Chinese American adolescents: perceived parenting styles and adolescents' psychosocial health
Article first published online: 11 DEC 2012
© 2012 The Authors. International Nursing Review © 2012 International Council of Nurses
International Nursing Review
Volume 60, Issue 2, pages 236–243, June 2013
How to Cite
2013) Chinese American adolescents: perceived parenting styles and adolescents' psychosocial health. International Nursing Review 60, 236-243& (
- Issue published online: 21 MAY 2013
- Article first published online: 11 DEC 2012
- Arizona State University Barrett Honors College
- Culture Education;
- Focus Groups;
- Health Disparities;
Asian Americans are one of the fastest-growing minority groups in the USA, and Chinese constitute the largest group. Evidence suggests that Asian American adolescents experience higher levels of depressive symptoms than their same-gender white counterparts. Quantitative findings suggest associations between parenting factors and Chinese American adolescents' mental health. A qualitative understanding regarding Chinese American adolescents' perceived parenting styles and its relationship with adolescents' psychosocial health is warranted.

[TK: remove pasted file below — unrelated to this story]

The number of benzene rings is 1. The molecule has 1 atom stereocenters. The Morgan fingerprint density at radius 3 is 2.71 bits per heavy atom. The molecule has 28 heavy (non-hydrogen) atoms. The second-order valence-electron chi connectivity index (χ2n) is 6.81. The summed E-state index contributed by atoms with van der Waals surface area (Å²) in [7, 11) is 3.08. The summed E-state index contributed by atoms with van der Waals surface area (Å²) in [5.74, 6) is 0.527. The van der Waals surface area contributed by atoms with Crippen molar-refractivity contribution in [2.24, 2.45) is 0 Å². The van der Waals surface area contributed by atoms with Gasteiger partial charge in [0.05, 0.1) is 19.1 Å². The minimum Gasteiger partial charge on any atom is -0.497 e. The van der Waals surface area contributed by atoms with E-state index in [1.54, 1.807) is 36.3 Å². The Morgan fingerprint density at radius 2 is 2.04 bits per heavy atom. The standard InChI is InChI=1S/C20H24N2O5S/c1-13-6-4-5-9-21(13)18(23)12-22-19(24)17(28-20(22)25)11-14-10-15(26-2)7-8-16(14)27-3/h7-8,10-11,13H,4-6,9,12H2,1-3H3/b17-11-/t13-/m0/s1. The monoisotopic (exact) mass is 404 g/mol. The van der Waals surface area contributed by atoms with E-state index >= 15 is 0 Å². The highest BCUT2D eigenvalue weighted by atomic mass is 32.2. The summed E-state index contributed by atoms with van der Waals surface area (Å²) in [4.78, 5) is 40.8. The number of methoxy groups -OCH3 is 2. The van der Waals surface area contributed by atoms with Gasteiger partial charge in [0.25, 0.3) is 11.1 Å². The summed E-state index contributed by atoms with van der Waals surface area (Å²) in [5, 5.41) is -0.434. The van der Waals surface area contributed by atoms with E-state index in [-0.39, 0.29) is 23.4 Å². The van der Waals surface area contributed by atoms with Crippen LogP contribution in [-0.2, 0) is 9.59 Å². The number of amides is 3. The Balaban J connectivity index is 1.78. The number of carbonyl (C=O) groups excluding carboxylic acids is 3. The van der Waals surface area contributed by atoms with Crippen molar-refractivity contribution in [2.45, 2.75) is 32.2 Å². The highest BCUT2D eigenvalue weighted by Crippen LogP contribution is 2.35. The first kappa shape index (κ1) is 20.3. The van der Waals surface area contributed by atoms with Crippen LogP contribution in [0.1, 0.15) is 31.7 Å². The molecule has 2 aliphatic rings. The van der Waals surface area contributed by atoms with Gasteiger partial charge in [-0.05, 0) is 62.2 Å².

To gain an in-depth understanding of Chinese American adolescents' perceived parenting styles and how parenting styles might influence adolescents' psychosocial health.
In this qualitative study, we recruited 15 Chinese American adolescents aged 12–17 years in a southwest metropolitan area. We conducted two focus group interviews. Participants also filled out a brief questionnaire that included their socio-demographic information, immigration history and level of acculturation.
Participants reported perceiving that parents had high expectations about academic performance and moral values. They also perceived stricter family rules regarding choices of friends compared with their non-Asian peers. Parents tended to be more protective of girls than of boys. Both Chinese American boys and girls reported poor or ineffective communication with their parents, which contributed to increased conflict between parents and adolescents and emotional distress of the adolescents.
The findings provide evidence for nurses to develop linguistically and culturally tailored resources (e.g. parent support groups, programs aimed to improving parent–child communication) or connect these families with existing resources to enhance parenting skills and consequently reduce emotional distress of their adolescent children.